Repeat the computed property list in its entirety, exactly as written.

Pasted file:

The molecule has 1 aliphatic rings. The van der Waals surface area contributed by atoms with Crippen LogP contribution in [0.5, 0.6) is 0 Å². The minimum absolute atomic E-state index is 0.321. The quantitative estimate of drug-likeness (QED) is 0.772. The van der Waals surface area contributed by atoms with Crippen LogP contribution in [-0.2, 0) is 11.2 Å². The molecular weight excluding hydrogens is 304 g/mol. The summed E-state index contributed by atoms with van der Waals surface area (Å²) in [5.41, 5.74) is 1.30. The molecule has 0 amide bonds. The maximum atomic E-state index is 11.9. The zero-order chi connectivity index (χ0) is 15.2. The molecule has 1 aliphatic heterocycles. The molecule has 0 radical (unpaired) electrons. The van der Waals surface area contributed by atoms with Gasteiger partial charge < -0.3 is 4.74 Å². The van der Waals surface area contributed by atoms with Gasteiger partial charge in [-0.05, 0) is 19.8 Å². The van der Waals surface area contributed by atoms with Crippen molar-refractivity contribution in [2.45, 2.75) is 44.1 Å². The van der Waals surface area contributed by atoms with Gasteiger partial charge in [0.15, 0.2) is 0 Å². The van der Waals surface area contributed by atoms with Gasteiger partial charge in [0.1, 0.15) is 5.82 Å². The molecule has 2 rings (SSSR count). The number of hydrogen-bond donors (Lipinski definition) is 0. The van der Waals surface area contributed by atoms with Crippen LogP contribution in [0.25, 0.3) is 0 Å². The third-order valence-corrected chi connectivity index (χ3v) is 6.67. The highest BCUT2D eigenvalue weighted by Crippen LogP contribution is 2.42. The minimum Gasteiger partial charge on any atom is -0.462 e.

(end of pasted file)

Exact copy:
The molecule has 1 aliphatic rings. The van der Waals surface area contributed by atoms with Crippen LogP contribution in [0.5, 0.6) is 0 Å². The minimum absolute atomic E-state index is 0.321. The quantitative estimate of drug-likeness (QED) is 0.772. The van der Waals surface area contributed by atoms with Crippen LogP contribution in [-0.2, 0) is 11.2 Å². The molecular weight excluding hydrogens is 304 g/mol. The summed E-state index contributed by atoms with van der Waals surface area (Å²) in [5.41, 5.74) is 1.30. The molecule has 0 amide bonds. The maximum atomic E-state index is 11.9. The zero-order chi connectivity index (χ0) is 15.2. The molecule has 1 aliphatic heterocycles. The molecule has 0 radical (unpaired) electrons. The van der Waals surface area contributed by atoms with Gasteiger partial charge < -0.3 is 4.74 Å². The van der Waals surface area contributed by atoms with Gasteiger partial charge in [-0.05, 0) is 19.8 Å². The van der Waals surface area contributed by atoms with Crippen molar-refractivity contribution in [2.45, 2.75) is 44.1 Å². The van der Waals surface area contributed by atoms with Gasteiger partial charge in [0.15, 0.2) is 0 Å². The van der Waals surface area contributed by atoms with Gasteiger partial charge in [0.1, 0.15) is 5.82 Å². The molecule has 2 rings (SSSR count). The number of hydrogen-bond donors (Lipinski definition) is 0. The van der Waals surface area contributed by atoms with Crippen LogP contribution in [0.25, 0.3) is 0 Å². The third-order valence-corrected chi connectivity index (χ3v) is 6.67. The highest BCUT2D eigenvalue weighted by Crippen LogP contribution is 2.42. The minimum Gasteiger partial charge on any atom is -0.462 e.